2. 7-10 days normally; self-limited; low morbidity


 Steven Johnson Syndrome
1. less severe form of what?
2. what is it?
3. symptoms
4. what does the rash look like?

 1. Toxic Epidermal Necrosis
2. drug reaction
3. fevers, epidermal detachment on <10% total body surface
4. wide macules, flat atypical target lesions; erosions of lips and oral mucosa; conjunctiva, urethra, genital, perianal areas


 Steven Johnson Syndrome
1. Treatment
2. Should you rechallenge?
3. Death rate

 1. supportive care; withdrawal of offending agent
2. no
3. 1-5%


 Toxic Epidermal Necrosis
1. Implicated Drugs
2. What % are due to drug reactions?
3. Pathogenesis

1. Allpurinol, Antibiotics, NSAIDs, Anticonvulsants
2. 80% / majority
3. drug specific cytotoxic T cells have been detected in skin lesions of TEN; blisters resulting from accumulation of interstitial fluid under the necrotic epidermis contain T lymphocytes that are able to kill autologous lymphocytes and keratinocytes in a drug-specific, HLA-restricted, and perforin/granzyme-mediated pathway


 Toxic Epidermal Necrolysis
1. Symptoms
2. Rash
3. What is Nikolsky's sign?
4. What % of body surface?
5. what is almost always involved?

 1. Fever, sore throat, burning eyes
2. Steven-Johnson-like lesions; diffuse hot erythema w/in hours
3. slight rubbing of skin results in sloughing
4. over 30%
5. mucous membranes


 Toxic Epidermal Necrolysis
1. Death rate
2. what usually causes death?
3. Treatment
4. Rechallenge?
5. What significantly improves mortality rate?

 1. 34-40%
2. infection
3. discontinue suspected drug; wound care, hydration, nutritional support
4. no
5. transfer to a regional burn center


1. Vascular Ectasia
2. Telengiectasia

 1. local dilatation of pre-existing vessels
2. congenital anomaly or acquired exaggeration of preformed vessels (capillaries, venules, arterioles)


 Cherry Angiomas
1. Describe
2. Where is it found?
3. What is important about it?

 1. 1-4 mm papules
2. commonly on the trunk of adults
3. not clinically significant


 Hereditary Hemorrhagic Telengiectasia (Osler-Weber-Rendu Disease)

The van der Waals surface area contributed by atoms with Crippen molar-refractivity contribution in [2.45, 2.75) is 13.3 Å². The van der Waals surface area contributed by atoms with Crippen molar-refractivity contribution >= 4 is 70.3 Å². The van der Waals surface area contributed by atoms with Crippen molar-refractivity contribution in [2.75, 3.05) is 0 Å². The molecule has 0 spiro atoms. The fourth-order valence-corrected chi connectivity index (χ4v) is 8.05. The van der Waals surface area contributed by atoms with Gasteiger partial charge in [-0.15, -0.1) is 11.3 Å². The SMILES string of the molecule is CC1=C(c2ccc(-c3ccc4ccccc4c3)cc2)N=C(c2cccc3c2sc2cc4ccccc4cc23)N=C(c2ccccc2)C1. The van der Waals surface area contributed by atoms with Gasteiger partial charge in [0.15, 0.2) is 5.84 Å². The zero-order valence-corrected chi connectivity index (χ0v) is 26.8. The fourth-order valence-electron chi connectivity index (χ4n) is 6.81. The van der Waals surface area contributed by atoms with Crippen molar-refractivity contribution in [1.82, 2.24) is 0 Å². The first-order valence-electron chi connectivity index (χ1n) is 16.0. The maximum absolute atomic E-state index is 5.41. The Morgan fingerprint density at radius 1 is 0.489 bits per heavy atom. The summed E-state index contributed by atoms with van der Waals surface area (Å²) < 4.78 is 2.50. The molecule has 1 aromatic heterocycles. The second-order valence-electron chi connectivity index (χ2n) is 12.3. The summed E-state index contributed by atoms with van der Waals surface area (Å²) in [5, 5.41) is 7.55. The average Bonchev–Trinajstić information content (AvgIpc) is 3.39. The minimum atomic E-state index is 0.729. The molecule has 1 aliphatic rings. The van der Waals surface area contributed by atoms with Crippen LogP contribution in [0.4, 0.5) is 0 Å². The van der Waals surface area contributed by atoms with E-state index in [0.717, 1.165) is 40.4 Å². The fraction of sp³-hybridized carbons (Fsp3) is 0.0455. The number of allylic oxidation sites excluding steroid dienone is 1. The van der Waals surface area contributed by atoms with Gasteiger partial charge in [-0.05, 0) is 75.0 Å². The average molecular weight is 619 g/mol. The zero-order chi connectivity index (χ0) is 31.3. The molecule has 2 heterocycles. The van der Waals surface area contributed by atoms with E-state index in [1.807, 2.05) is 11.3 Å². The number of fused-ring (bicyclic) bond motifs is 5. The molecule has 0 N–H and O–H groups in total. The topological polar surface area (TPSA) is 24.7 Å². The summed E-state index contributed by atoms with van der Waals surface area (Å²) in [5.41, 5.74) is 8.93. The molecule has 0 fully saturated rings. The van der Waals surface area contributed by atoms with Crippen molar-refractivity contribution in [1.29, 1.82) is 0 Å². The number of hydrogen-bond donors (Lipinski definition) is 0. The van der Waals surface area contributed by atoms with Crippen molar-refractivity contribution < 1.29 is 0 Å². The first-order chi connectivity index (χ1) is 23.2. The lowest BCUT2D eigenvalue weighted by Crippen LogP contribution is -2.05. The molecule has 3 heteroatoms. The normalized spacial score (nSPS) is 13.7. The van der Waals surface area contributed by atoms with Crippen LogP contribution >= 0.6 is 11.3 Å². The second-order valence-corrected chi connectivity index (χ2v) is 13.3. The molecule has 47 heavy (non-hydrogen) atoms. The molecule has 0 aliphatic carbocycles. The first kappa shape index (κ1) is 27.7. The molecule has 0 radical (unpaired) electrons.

1. Genetics
2. What is it?
3. What other organs/systems are involved?

 1. autosomal dominant
2. telengiectasias over skin, oral mucous membranes
3. Respiratory (epistaxis), GI (GI bleeding), urinary tracts (hematuria)


 Nevus Flammeus
1. What is it?
2. progression?

 1. most common ectasia; birthmark usually on head or neck; light pink or puple
2. most ultimately regress


 Port Wine Stain
1. What is it a kind of?
2. What happens?
3. What has happened to the skin?
4. Does it fade away?

 1. form of nevus flammeus
2. grows with the child
3. thickened
4. no


 Sturge Weber Syndrome (encephalotrigeminal angiomatosis)
1. What is it?
2. What characterizes it?
3. Symptoms
4. What nerve does it involve?

 1. Rare sporadic congenital disorder
2. facial port-wine stain, venous angiomatous masses in cortical leptomeninges, abnormal blood vessels of the eye
3. Seizures, mental retardation, glaucoma
4. ophthalmic branch of the trigeminal nerve, usually on upper eyelid and supraorbital region


1. how common?
2. malignant?
3. What is it?
4. Two types

 1. common
2. benign
3. increased numbers of normal or abnormal blood vessels filled with blood
4. capillary or cavernous


 Capillary Hemangioma
1. What is it made of?
2. Where is it found?
3. Gross appearance
4. Progression

 1. aggregates of vascular channels with the caliber and structure of normal capillaries
2. skin, SQ tissue, mucous membranes (lips, mouth), and internal organs (liver, spleen, kidneys)
3. bright red to blue skin lesion, few mm to several cm
4. may enlarge with growth of child, may spontaneously regress


 Cavernous Hemangiomas
1. What is it made of?
2. where is it found?
3. Progression

 1. larger, dilated vascular channels
2. skin, mucosal surfaces, visceral organs, brain
3. do not regress spontaneously


 Von Hippel Lindau (Multiple Hemangiomatous Syndrome)
1. Genetics
2. What does it cause?

 1. Autosomal dominant; deletion of tumor suppressor gene (VHL 3p)
2. Cavernous hemangiomas in cerebellum, brainstem, retina; hemangioblastomas, renal cell carcinoma, pheochromocytoma


 What rashes characteristically affect the palms and soles?

 Rocky Mountain Spotted Fever
Secondary and congenital Syphilis
Hand-Foot-Mouth Disease (Coxsackie A virus)